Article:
While living in another country, it is easy to point out the differences between what your “normal” is and what happens around you on a regular basis. I’ve often joked about the metro system and the spitting in Chengdu, but in reality, they aren’t things that bother me anymore. I’ve pretty much gotten used to them, and sad as it may sound, hardly notice the ubiquitous Chinese fifth-tone anymore. (Okay, there are times where it comes back and smacks me in the face like it is my first day in the Middle Kingdom. For example, I was visiting a local hospital the other day and had to walk past a man smoking in the corridor of the respiratory unit of the pediatric floor and then hop over the phlegm that an old woman just deposited on the hallway tiles. That might have been a bit too much!) But, the point is, the changes around you are obvious, but what are less obvious are the changes in yourself.

Point in case: I now think I ALWAYS have the right of way.

In America, I considered myself a decent driver. As a middle school teacher, I was well-aware of the lack of forethought that goes into anything from about the ages of twelve to sixteen (or longer!), so I was the car always going the “school zone” speed through the school areas, even when classes were not in session. I’ve seen a 7th grader, headphones on, phone in-hand, wander across the street without bothering to look up from the vital text about the new girl in homeroom class. Legal right-of-way or not, I knew to let that kid wander on so he could live to see just how intriguing the new girl was going to be. If I was at a four-way stop and it wasn’t clear who arrived first, I’d gladly wave on the other car. No biggie. (Although it did gall me a little when the driver upon which I mightily bestowed the right of way didn’t bother with even a minimal “thanks” wave.) And when I was the pedestrian, I stuck very closely to the “bigger always wins” rule, letting anything larger than myself automatically take the lead position, willing only to challenge that lost-in-his-own-world 7th grader who veered onto my side of the crosswalk.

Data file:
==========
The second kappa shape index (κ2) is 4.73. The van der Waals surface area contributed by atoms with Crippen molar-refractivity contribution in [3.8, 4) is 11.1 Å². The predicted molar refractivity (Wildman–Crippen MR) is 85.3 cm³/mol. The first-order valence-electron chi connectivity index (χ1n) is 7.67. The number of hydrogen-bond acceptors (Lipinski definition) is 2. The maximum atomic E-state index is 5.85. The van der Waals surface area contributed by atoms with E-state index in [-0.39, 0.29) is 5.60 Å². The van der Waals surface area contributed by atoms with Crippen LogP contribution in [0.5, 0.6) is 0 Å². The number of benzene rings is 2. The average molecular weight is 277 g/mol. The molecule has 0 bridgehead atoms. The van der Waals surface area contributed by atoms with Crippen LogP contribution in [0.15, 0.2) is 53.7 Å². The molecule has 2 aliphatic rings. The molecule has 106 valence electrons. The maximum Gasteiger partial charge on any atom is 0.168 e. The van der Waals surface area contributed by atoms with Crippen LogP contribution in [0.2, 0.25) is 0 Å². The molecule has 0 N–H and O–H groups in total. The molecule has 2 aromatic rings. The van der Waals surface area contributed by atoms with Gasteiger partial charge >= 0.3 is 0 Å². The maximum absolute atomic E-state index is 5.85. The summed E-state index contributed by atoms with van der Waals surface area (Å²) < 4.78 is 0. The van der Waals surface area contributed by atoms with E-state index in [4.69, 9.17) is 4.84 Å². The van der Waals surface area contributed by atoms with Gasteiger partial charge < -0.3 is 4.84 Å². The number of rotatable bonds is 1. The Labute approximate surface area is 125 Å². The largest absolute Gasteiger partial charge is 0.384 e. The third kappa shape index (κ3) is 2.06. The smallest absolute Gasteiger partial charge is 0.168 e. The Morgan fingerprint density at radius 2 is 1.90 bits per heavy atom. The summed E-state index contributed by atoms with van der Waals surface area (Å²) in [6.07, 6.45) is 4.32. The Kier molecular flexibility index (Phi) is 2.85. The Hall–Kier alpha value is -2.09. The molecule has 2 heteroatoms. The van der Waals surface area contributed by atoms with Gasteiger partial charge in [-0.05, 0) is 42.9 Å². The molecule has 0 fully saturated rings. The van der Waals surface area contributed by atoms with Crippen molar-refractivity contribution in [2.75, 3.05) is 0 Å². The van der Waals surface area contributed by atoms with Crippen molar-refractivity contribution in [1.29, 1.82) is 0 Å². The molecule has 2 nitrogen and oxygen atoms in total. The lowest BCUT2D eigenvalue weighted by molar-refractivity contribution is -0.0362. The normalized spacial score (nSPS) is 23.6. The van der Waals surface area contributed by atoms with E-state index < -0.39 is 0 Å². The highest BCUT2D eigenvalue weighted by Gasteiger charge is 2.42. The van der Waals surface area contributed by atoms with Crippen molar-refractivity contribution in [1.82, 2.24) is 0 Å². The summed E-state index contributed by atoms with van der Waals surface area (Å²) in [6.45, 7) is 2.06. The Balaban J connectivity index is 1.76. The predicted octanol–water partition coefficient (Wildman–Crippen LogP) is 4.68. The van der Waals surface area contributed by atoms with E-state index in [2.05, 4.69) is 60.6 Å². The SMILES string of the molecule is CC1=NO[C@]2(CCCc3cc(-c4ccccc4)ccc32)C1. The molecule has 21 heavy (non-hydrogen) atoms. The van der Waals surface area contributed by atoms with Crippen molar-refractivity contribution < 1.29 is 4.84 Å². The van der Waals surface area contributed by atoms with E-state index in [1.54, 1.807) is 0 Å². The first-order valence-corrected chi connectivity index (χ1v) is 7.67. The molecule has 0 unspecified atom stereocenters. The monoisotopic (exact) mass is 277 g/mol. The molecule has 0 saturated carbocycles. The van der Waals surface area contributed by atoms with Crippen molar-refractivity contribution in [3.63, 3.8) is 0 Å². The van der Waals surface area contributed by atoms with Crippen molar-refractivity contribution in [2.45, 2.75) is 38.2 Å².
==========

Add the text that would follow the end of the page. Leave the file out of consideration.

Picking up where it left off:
Then, I came to China and a switch triggered in my brain. Now, I can pretty much always justify why I have the right of way.

When I am walking, it is easy. I’m a pedestrian, so the drivers should be paying attention and I should be yielded to. I am soft and squishy (I’d be less so if I’d use that treadmill that currently serves as not much more than a nightlight, although I’m not sure fit and toned would make a difference in a large blue truck vs. foreigner fight) and all should avoid hitting the tall, blonde girl. Since crosswalks are rarely found in Chengdu, I cross wherever is most convenient- sometimes that is an intersection, but as often as not it is the middle of the road. I don’t mind standing my ground on the yellow line that marks the halfway point of the road, cars zipping by both fore and aft, but I do expect those fore-cars to slow down or move over as I push my way, Frogger-style to the other side of the street.

But, when I am in a taxi, the rules are reversed. I don’t see any reason why my green VW Jetta should have to move over just because someone decides they are going to cross the road in an undesignated spot. It’s a road for heaven’s sake- cars get priority! And don’t even get me started on why my taxi should be able to zip up the bus lane or weave in front of the car with out-of-province plates. Who do those people think they are?

Each new country seems to create a bit of a new personality to go along with it. Stateside, the zebra-like crosswalks rule the pedestrian world and the yellow and white lines on the pavement create the boundaries of the vehicular world. I buy into that concept whole-heartedly. But, plop me down in the center of the Middle Kingdom and all yielding sense flies out the window. Roads are crossed with impunity and in traffic, my taxi is king.

When you take culture classes, they tell you that a new culture is not right or wrong, but rather just different. That may be true, but sometimes, the different rubs off. I may not be right or wrong, but in China, it may just be me that is different.